A 1905 drawing by A.V. Arnold shows the Old City Market and City Jail, which were in the middle of Sixth Street between Washington and Jefferson streets. The offices of the Illinois State Journal are on the right, along with the home of newspaper editor Simeon Francis.
The note, “Whig Pole where Brody fell to his death,” refers to an accident on Aug. 3, 1844, that killed one man and badly injured another. As part of the 1844 election campaign, local Whigs decided to erect a 216-foot-tall ash pole in the middle of Sixth Street in front of the market. John Brodie, 50, a stone mason, was one of those responsible for rigging the tackle on an 80-foot-high derrick set up to lift the pole into place. A crowd of Whigs had been recruited to pull the ropes.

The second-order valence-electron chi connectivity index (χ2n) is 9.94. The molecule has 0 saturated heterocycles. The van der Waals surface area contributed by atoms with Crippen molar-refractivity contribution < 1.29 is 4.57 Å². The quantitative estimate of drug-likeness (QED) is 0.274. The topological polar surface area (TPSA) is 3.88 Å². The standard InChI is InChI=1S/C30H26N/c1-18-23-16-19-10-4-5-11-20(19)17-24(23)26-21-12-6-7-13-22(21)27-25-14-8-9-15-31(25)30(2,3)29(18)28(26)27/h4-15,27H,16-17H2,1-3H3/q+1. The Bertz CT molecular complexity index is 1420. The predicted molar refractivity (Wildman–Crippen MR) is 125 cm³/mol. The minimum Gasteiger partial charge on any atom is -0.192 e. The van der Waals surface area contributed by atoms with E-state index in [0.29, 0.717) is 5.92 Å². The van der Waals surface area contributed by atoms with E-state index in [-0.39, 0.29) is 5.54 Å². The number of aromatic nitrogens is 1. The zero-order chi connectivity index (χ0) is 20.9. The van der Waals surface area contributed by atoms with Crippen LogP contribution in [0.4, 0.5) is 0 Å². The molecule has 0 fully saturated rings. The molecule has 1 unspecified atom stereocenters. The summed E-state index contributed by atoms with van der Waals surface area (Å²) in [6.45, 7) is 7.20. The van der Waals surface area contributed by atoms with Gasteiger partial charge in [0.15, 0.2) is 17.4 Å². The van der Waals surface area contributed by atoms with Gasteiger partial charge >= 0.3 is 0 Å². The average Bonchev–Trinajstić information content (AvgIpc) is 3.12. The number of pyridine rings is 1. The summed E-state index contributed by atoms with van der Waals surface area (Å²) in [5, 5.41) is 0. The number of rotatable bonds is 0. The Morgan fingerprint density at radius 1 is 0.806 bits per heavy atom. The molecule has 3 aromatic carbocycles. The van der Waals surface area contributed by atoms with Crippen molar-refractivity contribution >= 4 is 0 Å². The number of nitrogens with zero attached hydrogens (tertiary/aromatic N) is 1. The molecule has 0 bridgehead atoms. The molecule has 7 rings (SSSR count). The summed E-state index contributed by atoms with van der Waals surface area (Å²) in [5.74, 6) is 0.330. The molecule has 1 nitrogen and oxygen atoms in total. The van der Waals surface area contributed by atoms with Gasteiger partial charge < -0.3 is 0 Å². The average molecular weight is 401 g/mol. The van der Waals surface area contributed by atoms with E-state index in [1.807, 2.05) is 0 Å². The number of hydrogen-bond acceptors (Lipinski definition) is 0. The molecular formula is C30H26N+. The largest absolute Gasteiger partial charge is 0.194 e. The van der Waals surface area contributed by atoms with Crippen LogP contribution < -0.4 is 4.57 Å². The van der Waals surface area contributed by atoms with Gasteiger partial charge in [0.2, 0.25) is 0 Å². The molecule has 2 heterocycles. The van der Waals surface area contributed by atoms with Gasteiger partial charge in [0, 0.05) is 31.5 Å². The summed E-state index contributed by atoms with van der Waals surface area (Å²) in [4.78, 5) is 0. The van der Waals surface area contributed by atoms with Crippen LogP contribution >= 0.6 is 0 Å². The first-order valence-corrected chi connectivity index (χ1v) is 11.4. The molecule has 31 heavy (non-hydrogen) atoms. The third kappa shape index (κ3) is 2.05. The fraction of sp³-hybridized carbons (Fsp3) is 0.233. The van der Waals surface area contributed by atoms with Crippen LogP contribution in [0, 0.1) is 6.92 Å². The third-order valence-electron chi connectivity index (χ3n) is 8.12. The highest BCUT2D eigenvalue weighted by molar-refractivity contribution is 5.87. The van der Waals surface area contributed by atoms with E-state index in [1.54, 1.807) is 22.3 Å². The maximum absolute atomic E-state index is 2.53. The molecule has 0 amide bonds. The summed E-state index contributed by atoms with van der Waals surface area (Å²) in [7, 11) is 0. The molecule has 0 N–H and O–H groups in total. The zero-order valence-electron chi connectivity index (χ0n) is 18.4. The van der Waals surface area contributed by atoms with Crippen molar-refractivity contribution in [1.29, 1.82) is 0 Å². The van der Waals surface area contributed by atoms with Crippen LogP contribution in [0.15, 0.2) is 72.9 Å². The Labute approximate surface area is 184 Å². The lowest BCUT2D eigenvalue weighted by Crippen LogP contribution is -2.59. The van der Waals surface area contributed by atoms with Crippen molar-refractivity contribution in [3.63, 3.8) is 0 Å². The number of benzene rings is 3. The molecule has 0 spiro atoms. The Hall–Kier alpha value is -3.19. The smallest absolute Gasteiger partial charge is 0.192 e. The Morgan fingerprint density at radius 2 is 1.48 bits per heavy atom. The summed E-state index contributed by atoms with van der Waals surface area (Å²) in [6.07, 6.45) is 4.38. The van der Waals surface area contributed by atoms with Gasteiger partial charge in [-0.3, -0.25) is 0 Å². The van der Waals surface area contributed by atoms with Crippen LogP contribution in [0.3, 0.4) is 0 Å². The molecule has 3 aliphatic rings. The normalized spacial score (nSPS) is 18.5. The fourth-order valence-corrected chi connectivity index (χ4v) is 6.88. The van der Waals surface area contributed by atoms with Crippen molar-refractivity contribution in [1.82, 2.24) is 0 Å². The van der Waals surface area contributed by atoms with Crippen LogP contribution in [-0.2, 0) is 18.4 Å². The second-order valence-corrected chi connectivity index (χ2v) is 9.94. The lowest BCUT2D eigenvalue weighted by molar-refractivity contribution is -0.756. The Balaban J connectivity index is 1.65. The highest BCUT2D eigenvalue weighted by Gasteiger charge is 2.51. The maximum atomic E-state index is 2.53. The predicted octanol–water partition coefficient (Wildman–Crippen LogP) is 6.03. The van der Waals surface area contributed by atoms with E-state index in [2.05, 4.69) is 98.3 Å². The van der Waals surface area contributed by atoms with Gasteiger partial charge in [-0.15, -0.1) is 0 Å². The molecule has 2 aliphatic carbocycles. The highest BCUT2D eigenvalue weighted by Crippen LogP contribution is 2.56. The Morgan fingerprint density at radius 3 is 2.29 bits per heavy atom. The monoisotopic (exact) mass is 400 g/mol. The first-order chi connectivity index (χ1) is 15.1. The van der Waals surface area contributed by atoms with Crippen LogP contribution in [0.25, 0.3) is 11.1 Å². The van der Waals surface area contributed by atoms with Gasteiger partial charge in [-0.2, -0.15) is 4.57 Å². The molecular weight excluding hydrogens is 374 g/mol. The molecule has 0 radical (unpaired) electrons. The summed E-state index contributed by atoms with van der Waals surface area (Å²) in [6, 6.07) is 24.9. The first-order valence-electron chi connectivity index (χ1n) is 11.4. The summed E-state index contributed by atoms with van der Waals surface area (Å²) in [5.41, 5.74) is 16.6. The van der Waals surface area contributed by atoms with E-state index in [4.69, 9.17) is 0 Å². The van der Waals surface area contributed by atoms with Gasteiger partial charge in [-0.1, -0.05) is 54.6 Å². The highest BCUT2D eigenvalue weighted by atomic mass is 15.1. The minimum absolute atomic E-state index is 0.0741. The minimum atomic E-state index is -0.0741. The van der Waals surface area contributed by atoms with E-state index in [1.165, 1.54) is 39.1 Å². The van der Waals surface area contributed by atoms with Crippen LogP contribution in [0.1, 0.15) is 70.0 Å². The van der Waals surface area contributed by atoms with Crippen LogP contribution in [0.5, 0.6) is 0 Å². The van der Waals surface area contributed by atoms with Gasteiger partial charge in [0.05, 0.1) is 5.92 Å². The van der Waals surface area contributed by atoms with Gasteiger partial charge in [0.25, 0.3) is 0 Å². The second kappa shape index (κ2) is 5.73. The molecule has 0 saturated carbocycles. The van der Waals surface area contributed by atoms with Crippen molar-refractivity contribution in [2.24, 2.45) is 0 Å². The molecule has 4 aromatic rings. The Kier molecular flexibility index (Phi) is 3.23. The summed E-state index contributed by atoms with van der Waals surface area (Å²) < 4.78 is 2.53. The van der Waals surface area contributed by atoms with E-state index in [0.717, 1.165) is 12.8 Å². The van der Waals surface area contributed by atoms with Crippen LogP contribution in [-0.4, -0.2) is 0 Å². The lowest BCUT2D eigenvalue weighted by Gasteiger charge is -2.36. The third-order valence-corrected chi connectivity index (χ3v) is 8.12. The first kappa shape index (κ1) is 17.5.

Brodie and an assistant William Conant, 18, had to climb to the top of the derrick to make an adjustment. As they did, however, one of the ropes broke, and “a cry of horror went up from the crowd, ‘the derrick is falling,’ and the stentorian voice of ‘Old Rube Redford’ was heard: ‘Jump for your lives.'”
Brodie fell to the ground with the derrick and was crushed. Conant did jump, from 60 feet up. He lived, but suffered broken ribs and a fractured ankle that left him lame for the rest of his life.
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